In medical education, student distress is known to hamper learning and professional development. To address this problem, recent studies aimed at helping students cope with stressful situations. Undergraduate students in clinical practice frequently use experiences of surrounding peers to estimate their abilities to master such challenging situations. This use of the experiences of others, known as social comparison, may affect student distress both positively and negatively. To find characteristics of a beneficial use of social comparison, we examined differences in comparison behaviours between students expressing low and high levels of distress. The participants in our study, response rate 93 % (N = 301/321), were all medical students in their first year in clinical practice. They completed the General Health Questionnaire (GHQ-12) to measure distress, and three separate questionnaires to measure: (1) orientation to comparison, (2) motive for comparison, and (3) interpretation of comparison. Differences were analysed using multivariate analysis of variance. Although all students were oriented towards social comparison, the analyses showed that this orientation was less apparent among low-distress students. Besides, the low-distress students were less inclined to use motives indicative for comparisons with peers perceived as performing worse and were less negative in the interpretations of their comparisons. As social comparison is frequently used among all students, we recommend to make them aware of their comparison behaviours and inform them about the pros and cons of the distinguished aspects of the comparison process.

PMID: 24838597 [PubMed – as supplied by publisher]

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The influence of achievement before, during and after medical school on physician job satisfaction.






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The influence of achievement before, during and after medical school on physician job satisfaction.

Adv Health Sci Educ Theory Pract. 2014 Jan 24;

Authors:…

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Key elements in assessing the educational environment: where is the theory?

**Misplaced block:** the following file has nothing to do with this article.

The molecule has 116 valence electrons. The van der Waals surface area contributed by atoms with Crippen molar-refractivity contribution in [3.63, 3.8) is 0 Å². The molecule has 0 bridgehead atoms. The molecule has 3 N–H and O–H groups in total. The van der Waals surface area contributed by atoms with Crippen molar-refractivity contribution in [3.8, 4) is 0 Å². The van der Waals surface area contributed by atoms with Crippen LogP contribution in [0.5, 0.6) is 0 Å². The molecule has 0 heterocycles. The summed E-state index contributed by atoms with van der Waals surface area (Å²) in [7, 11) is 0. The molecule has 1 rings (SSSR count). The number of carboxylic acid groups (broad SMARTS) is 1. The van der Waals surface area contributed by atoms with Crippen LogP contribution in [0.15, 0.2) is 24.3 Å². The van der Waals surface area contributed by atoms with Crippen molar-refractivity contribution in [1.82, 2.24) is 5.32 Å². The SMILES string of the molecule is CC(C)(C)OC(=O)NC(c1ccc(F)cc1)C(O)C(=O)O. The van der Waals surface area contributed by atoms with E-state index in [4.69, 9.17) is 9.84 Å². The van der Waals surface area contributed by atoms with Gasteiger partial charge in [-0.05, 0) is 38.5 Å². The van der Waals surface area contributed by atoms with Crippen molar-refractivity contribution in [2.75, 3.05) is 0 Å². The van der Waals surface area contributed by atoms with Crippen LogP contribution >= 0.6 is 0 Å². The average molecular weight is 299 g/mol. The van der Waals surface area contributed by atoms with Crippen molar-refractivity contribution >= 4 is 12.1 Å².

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Key elements in assessing the educational environment: where is the theory?

Adv Health Sci Educ Theory Pract. 2012 Dec;17(5):727-42

Authors: Schönrock-Adema J, Bouwkamp-Timmer T, van Hell EA, Cohen-Schotanus J

Abstract
The educational environment has been increasingly acknowledged as vital for high-quality medical education. As a result, several instruments have been developed to measure medical educational environment quality. However, there appears to be no consensus about which concepts should be measured. The absence of a theoretical framework may explain this lack of consensus. Therefore, we aimed to (1) find a comprehensive theoretical framework defining the essential concepts, and (2) test its applicability. An initial review of the medical educational environment literature indicated that such frameworks are lacking. Therefore, we chose an alternative approach to lead us to relevant frameworks from outside the medical educational field; that is, we applied a snowballing technique to find educational environment instruments used to build the contents of the medical ones and investigated their theoretical underpinnings (Study 1). We found two frameworks, one of which was described as incomplete and one of which defines three domains as the key elements of human environments (personal development/goal direction, relationships, and system maintenance and system change) and has been validated in different contexts. To test its applicability, we investigated whether the items of nine medical educational environment instruments could be mapped unto the framework (Study 2). Of 374 items, 94% could: 256 (68%) pertained to a single domain, 94 (25%) to more than one domain. In our context, these domains were found to concern goal orientation, relationships and organization/regulation. We conclude that this framework is applicable and comprehensive, and recommend using it as theoretical underpinning for medical educational environment measures.

PMID: 22307806 [PubMed – indexed for MEDLINE]